Sergeant Hall provided Mr. Casto with a preprinted form entitled Faulkner County Sheriff's Office Pawn Shop Seizure Report/Property Receipt. The form stated that Sergeant Hall was “conducting an official investigation of a Theft of Property and the possessor “consent[ed] to transfer possession of the listed articles to” Sergeant Hall. (J.A. at 21.) By signing the form, Mr. Casto acknowledged that he

[630 F.3d 1101]

“consider[ed] this form as [his] official receipt from the Faulkner County Sheriff's Office and underst[ood] that the listed property shall be stored for safekeeping in the Property Room of the Faulkner County Sheriff's Office until the identity of the rightful owner [could] be established.” ( Id.) Upon taking possession of the sprayer, Sergeant Hall took the sprayer to the parking lot of the pawn shop and gave it to Mr. Baldwin. Mr. Baldwin signed a Faulkner County Sheriff's Department Evidence Receipt Form, which stated that Baldwin “acknowledge[d] receipt of [the sprayer] and [he was] aware that the [sprayer] may be returned to the Faulkner County Sheriff's Department upon request for the purpose of having the [sprayer] in court for evidence.” (J.A. at 83.) Sergeant Hall also completed an Evidence Report listing Baldwin's address as the place of storage for the sprayer and showing that the chain of possession passed from Sergeant Hall to Mr. Baldwin on the date that Sergeant Hall recovered the sprayer from PPS.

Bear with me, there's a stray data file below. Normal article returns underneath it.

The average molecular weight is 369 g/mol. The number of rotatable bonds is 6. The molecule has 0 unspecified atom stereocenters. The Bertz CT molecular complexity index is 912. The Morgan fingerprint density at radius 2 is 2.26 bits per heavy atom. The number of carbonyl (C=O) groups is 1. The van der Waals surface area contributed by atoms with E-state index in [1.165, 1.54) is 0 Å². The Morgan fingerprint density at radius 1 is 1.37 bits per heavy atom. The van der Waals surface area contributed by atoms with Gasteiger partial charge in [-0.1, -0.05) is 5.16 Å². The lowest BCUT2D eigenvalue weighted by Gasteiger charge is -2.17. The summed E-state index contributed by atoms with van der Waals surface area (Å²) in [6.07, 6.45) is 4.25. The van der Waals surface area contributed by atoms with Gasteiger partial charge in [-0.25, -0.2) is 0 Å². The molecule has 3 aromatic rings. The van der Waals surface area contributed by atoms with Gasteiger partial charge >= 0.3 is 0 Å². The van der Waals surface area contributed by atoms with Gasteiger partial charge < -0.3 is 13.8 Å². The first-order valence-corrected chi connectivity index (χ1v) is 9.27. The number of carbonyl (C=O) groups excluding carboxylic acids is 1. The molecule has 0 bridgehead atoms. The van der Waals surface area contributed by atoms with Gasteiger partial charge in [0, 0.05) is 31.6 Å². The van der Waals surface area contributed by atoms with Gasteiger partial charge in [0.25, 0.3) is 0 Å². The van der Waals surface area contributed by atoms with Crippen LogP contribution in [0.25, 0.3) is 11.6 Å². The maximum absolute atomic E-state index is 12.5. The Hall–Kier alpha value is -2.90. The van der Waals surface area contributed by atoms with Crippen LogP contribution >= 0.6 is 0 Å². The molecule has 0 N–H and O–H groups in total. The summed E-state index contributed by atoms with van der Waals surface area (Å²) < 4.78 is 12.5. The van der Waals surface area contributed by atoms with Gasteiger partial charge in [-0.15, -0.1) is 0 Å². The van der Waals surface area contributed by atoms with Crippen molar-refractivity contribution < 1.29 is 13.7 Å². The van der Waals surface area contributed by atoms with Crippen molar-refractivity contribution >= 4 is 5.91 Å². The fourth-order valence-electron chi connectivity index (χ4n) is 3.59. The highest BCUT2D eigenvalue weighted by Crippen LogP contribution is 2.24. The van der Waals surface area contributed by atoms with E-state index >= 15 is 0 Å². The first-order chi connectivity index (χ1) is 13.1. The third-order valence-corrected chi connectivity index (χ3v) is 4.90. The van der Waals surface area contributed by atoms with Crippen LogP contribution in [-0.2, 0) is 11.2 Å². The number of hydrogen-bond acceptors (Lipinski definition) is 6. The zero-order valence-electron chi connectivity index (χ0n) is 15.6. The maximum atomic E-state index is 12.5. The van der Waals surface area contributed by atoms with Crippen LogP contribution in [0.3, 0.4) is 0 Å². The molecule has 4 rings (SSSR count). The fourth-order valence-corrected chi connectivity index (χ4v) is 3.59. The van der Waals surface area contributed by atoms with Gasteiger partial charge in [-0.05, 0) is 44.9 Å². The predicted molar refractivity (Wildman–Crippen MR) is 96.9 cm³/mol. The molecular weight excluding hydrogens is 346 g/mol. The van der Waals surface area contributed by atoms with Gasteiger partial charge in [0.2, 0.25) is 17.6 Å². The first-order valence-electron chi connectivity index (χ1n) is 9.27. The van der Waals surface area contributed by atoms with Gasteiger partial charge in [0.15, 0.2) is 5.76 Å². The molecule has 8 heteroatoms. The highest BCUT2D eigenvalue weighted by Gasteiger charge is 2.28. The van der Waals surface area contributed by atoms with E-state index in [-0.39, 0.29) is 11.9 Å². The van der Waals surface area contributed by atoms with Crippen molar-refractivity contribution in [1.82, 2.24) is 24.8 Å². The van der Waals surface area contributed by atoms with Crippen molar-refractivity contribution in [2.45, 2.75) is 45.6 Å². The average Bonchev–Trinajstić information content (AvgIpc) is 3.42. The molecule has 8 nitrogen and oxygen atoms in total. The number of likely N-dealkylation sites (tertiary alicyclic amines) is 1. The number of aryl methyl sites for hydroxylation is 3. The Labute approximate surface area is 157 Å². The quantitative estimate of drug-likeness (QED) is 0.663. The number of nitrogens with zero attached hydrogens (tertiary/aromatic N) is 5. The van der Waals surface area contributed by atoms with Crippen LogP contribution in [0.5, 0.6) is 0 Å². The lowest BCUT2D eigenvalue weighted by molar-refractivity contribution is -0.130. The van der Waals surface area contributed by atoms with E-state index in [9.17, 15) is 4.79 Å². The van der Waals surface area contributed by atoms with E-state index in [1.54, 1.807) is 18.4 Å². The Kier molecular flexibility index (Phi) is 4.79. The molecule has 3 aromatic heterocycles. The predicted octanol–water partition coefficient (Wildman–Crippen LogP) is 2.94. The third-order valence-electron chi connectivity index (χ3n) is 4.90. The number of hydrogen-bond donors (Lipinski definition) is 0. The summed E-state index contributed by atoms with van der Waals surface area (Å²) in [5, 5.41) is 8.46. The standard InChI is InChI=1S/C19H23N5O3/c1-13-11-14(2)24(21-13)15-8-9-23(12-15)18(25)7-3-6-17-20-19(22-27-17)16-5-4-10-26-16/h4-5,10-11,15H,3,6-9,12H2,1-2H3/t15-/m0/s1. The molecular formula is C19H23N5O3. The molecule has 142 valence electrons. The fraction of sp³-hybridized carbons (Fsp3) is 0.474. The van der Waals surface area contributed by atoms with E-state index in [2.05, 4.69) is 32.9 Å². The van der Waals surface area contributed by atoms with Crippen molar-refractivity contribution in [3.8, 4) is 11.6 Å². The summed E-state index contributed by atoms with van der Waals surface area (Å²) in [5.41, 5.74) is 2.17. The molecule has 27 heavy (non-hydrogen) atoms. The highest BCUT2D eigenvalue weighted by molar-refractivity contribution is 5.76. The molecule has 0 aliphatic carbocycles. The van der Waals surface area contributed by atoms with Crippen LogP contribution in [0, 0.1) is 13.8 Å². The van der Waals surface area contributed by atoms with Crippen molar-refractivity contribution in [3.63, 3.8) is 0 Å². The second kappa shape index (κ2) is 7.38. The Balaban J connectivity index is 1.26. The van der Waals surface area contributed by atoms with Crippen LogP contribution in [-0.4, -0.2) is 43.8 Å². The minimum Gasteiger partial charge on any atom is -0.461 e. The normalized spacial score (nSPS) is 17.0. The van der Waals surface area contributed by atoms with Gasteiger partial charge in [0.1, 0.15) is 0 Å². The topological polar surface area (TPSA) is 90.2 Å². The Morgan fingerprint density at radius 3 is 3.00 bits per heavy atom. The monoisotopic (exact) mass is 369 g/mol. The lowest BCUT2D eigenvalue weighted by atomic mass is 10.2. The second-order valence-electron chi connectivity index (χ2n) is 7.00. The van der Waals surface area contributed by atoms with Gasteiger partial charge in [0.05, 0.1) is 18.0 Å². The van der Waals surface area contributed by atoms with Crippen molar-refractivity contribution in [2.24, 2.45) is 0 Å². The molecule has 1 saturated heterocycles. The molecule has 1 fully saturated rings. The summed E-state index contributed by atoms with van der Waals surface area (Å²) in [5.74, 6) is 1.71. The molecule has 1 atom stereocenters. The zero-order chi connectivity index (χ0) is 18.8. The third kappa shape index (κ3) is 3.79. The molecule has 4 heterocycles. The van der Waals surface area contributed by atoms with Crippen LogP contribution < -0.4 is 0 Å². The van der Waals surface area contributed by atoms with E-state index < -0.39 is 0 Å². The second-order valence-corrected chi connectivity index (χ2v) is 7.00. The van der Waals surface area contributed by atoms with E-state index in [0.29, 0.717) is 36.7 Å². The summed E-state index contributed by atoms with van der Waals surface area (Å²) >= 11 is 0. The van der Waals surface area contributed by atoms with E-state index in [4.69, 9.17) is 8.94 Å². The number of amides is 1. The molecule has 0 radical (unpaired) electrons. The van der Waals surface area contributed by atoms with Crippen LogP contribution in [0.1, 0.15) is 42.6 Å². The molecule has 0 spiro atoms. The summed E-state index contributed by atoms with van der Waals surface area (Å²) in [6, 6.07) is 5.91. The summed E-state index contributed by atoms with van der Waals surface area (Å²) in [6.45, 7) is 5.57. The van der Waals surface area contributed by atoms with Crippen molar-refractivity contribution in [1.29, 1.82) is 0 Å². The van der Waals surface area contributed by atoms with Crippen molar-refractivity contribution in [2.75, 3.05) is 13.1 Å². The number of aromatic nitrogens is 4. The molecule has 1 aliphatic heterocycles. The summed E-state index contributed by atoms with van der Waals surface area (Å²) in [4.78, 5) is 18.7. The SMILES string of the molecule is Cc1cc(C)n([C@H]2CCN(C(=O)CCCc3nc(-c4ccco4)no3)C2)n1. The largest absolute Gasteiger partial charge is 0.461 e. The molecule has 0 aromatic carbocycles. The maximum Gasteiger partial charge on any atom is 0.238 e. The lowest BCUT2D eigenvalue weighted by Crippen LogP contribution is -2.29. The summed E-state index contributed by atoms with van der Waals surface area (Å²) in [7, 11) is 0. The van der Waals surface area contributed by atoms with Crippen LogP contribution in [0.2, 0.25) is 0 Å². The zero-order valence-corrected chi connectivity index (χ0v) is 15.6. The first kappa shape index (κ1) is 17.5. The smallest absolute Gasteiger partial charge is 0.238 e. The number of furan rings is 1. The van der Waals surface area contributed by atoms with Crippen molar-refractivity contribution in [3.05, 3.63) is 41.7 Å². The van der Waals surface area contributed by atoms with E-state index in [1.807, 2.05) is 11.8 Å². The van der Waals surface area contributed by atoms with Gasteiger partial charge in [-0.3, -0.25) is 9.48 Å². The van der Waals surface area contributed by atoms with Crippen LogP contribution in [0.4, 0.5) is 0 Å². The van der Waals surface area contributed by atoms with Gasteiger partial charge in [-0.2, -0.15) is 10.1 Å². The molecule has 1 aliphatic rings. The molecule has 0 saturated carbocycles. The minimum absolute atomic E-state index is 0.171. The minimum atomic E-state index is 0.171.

Nine months later on June 30, 2008, PPS filed this 42 U.S.C. § 1983 action against Sergeant Hall, Sheriff Karl Byrd, and Faulkner County. At that time, Mr. Baldwin still had possession of the sprayer, and no charges had been filed against Walker for theft of the sprayer. In its complaint, PPS alleged that Sergeant Hall had violated its rights under the Fourth and Fourteenth Amendments of the United States Constitution, that Sheriff Byrd was responsible for the development of the policies and procedures that allowed Sheriff's Office employees to seize property in violation of the Fourth and Fourteenth Amendments, and that Faulkner County, as the employer and ultimate authority over the Sheriff's Office, was responsible for the policies. PPS also asserted state law claims under the Arkansas Constitution and the Arkansas Civil Rights Act.

Following discovery, the district court granted summary judgment to all of the defendants. The district court found no basis for municipal liability against the County or the Sheriff in his official capacity, as there was no policy or custom of condoning illegal seizures. It also found that Sheriff Byrd had no knowledge of Sergeant Hall's actions, so there was no basis for individual liability against Sheriff Byrd. The district court concluded that there was no Fourth Amendment violation based on the consent and exigent circumstances exceptions to the warrant requirement. Applying the Mathews3 balancing test to the Fourteenth Amendment claim, the court determined that PPS would have been entitled to predeprivation procedures but that its consent to the seizure waived any due process claim. Finally, the court concluded that even if PPS did not waive its right to predeprivation procedures, that right was not clearly established such that Sergeant Hall was entitled to qualified immunity to the extent there was a Fourteenth Amendment violation.